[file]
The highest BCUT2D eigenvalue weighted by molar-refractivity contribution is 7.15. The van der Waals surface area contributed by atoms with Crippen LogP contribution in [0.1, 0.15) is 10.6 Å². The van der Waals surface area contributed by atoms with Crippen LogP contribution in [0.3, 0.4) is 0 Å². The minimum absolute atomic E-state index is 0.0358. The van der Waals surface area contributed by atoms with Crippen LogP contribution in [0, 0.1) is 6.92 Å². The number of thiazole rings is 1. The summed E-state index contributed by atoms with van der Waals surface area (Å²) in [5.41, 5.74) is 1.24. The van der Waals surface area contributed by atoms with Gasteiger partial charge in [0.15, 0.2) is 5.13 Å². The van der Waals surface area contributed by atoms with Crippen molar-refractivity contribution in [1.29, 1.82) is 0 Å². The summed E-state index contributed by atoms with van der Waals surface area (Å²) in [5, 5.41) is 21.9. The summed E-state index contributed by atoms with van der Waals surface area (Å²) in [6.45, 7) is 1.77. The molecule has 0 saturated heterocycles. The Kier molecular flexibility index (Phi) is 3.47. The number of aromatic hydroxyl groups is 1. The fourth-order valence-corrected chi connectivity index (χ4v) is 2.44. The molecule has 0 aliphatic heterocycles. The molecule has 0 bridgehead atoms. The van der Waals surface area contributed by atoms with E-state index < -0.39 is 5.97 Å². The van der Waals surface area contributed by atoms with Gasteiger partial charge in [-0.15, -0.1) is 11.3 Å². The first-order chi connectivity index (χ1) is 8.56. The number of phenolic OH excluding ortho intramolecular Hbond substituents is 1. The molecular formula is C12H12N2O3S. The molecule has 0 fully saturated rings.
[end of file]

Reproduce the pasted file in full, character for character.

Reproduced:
The highest BCUT2D eigenvalue weighted by molar-refractivity contribution is 7.15. The van der Waals surface area contributed by atoms with Crippen LogP contribution in [0.1, 0.15) is 10.6 Å². The van der Waals surface area contributed by atoms with Crippen LogP contribution in [0.3, 0.4) is 0 Å². The minimum absolute atomic E-state index is 0.0358. The van der Waals surface area contributed by atoms with Crippen LogP contribution in [0, 0.1) is 6.92 Å². The number of thiazole rings is 1. The summed E-state index contributed by atoms with van der Waals surface area (Å²) in [5.41, 5.74) is 1.24. The van der Waals surface area contributed by atoms with Gasteiger partial charge in [0.15, 0.2) is 5.13 Å². The van der Waals surface area contributed by atoms with Crippen molar-refractivity contribution in [1.29, 1.82) is 0 Å². The summed E-state index contributed by atoms with van der Waals surface area (Å²) in [5, 5.41) is 21.9. The summed E-state index contributed by atoms with van der Waals surface area (Å²) in [6.45, 7) is 1.77. The molecule has 0 saturated heterocycles. The Kier molecular flexibility index (Phi) is 3.47. The number of aromatic hydroxyl groups is 1. The fourth-order valence-corrected chi connectivity index (χ4v) is 2.44. The molecule has 0 aliphatic heterocycles. The molecule has 0 bridgehead atoms. The van der Waals surface area contributed by atoms with E-state index < -0.39 is 5.97 Å². The van der Waals surface area contributed by atoms with Gasteiger partial charge in [-0.15, -0.1) is 11.3 Å². The first-order chi connectivity index (χ1) is 8.56. The number of phenolic OH excluding ortho intramolecular Hbond substituents is 1. The molecular formula is C12H12N2O3S. The molecule has 0 fully saturated rings.